United States District Court, E.D. California
MEMORANDUM AND ORDER RE: MOTION TO REMAND
WILLIAM B. SHUBB, District Judge.
Plaintiffs Scott Paulhus and Lynette Paulhus brought this action against defendants Fay Servicing, LLC, Caliber Home Loans, Inc., formerly known as Vericrest Financial, Inc., and Summit Management Company, LLC, arising out of the foreclosure of plaintiffs' home. After plaintiffs filed this action in Placer County Superior Court, defendants removed to federal court on the basis of diversity jurisdiction. (Docket No. 1.) Plaintiffs contend that removal was improper and move to remand the action to Placer County Superior Court pursuant to 28 U.S.C. § 1447.
Federal courts have original jurisdiction over civil actions between citizens of different states in which the amount in controversy exceeds $75, 000, exclusive of interest and costs. 28 U.S.C. § 1332. Under 28 U.S.C. § 1441, "civil action[s] brought in a State court of which the district courts of the United States have original jurisdiction may be removed by the defendant or defendants to federal district court." Abrego Abrego v. Dow Chem. Co. , 443 F.3d 676, 679-80 (9th Cir. 2006) (alteration in original) (citations and internal quotation marks omitted). "In addition, all defendants must agree to removal and removal must occur within one year of the commencement of the action." Id . (citing United Computer Sys., Inc. v. AT&T Corp. , 298 F.3d 756, 762 (9th Cir. 2002)).
Plaintiffs do not dispute that they are citizens of California and are therefore diverse from defendants, who are business entities incorporated under Delaware law and whose principal places of business are outside of California. (See Not. of Removal ¶ 4.) Defendants' Notice of Removal also represents that each defendant consents to removal, (id. ¶ 6), and thereby satisfies the unanimity requirement. See Proctor v. Vishay Intertechnology Inc. , 584 F.3d 1208, 1225 (9th Cir. 2009) ("One defendant's timely removal notice containing an averment of the other defendants' consent and signed by an attorney of record is sufficient.").
Plaintiffs contend that removal was nonetheless improper because the amount in controversy does not exceed $75, 000. "In actions seeking declaratory or injunctive relief, it is well established that the amount in controversy is measured by the object of the litigation." Cohn v. Petsmart, Inc. , 281 F.3d 837, 840 (9th Cir. 2002) (quoting Hunt v. Wash. State Apple Advertising Comm'n , 432 U.S. 333, 347 (1977)). In actions arising out of the foreclosure of a plaintiff's home, the amount in controversy may be established by the value of the property, see, e.g., Chapman v. Deutsche Bank Nat'l Trust Co. , 651 F.3d 1039, 1045 n.2 (9th Cir. 2011) ("[T]he object in litigation is the Property, which was assessed at a value of more than $200, 000, and therefore satisfies the amount-in-controversy requirement."), or by the value of the loan, see, e.g., Ngoc Nguyen v. Wells Fargo Bank, N.A. , 749 F.Supp.2d 1022, 1028 (N.D. Cal. 2010) ("Numerous courts have held that, where a complaint seeks to invalidate a loan secured by a deed of trust, the amount in controversy is the loan amount.").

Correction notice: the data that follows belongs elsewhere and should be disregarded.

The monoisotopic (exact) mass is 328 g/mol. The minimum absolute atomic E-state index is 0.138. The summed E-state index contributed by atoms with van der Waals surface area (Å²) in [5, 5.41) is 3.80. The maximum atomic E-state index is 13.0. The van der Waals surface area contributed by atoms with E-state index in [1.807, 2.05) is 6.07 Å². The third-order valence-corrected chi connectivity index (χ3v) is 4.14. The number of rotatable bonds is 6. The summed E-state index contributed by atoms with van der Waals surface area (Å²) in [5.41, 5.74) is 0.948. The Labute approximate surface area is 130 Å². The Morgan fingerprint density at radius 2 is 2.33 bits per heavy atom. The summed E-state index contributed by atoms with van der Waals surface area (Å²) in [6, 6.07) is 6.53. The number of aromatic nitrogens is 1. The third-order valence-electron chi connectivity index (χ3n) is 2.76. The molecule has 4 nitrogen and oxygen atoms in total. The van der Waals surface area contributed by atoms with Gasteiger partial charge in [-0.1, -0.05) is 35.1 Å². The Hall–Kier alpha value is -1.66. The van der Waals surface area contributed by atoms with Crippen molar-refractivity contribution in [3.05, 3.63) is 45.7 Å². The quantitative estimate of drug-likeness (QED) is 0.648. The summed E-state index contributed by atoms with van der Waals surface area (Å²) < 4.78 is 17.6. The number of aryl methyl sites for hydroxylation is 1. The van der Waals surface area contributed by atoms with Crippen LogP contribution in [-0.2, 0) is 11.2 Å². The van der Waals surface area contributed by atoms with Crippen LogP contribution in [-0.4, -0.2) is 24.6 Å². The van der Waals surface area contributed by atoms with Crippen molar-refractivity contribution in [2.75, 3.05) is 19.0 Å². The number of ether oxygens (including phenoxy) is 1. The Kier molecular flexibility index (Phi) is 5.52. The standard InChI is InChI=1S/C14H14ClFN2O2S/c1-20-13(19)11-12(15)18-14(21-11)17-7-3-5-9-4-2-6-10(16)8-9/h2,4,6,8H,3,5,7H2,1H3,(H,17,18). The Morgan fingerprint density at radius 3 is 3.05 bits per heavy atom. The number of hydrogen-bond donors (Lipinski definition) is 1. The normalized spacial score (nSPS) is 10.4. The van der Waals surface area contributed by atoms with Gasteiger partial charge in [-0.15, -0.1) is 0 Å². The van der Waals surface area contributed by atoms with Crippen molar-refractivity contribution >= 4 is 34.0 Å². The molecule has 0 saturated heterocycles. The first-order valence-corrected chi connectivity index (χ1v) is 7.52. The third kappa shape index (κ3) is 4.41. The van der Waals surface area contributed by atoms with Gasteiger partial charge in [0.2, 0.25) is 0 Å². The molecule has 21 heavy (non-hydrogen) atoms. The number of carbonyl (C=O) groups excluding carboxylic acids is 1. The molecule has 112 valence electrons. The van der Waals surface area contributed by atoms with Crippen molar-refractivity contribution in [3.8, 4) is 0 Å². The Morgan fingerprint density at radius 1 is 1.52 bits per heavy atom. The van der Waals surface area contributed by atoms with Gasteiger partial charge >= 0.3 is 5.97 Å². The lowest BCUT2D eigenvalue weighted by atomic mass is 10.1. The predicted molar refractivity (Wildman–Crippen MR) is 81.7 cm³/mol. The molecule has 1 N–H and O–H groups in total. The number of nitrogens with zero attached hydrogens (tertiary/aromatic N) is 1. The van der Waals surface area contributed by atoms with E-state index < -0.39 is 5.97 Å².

Here, the Deed of Trust indicates that plaintiffs borrowed $850, 000 against their home, which far exceeds the $75, 000 required for diversity jurisdiction. (See Compl. Ex. A (Docket No. 1-1).) Plaintiffs do not offer any evidence suggesting that the amount in controversy is below $75, 000. Instead, plaintiffs insist, without citation, that "[i]f an in-state plaintiff wishes to remain in state court, all it needs to do is to refrain from alleging any particular sum in its prayer for relief." (Pls.' Mem. at 4:18-19 (Docket No. 9).) Not so. Even if a plaintiff declines to allege a particular amount in controversy, removal is appropriate where a defendant can show by a preponderance of the evidence, as defendants have done here, that the amount in controversy exceeds $75, 000. See Sanchez v. Monumental Life Ins. Co. , 102 F.3d 398, 404 (9th Cir. 1996). And even if plaintiffs might have been able to defeat jurisdiction from the outset by stating that they would seek to recover no more than $75, 000, it is black-letter law that plaintiffs cannot do so now that jurisdiction has attached. See St. Paul Mercury Ins. Co v. Red Cab Co. , 303 U.S. 283, 292 (1938) ...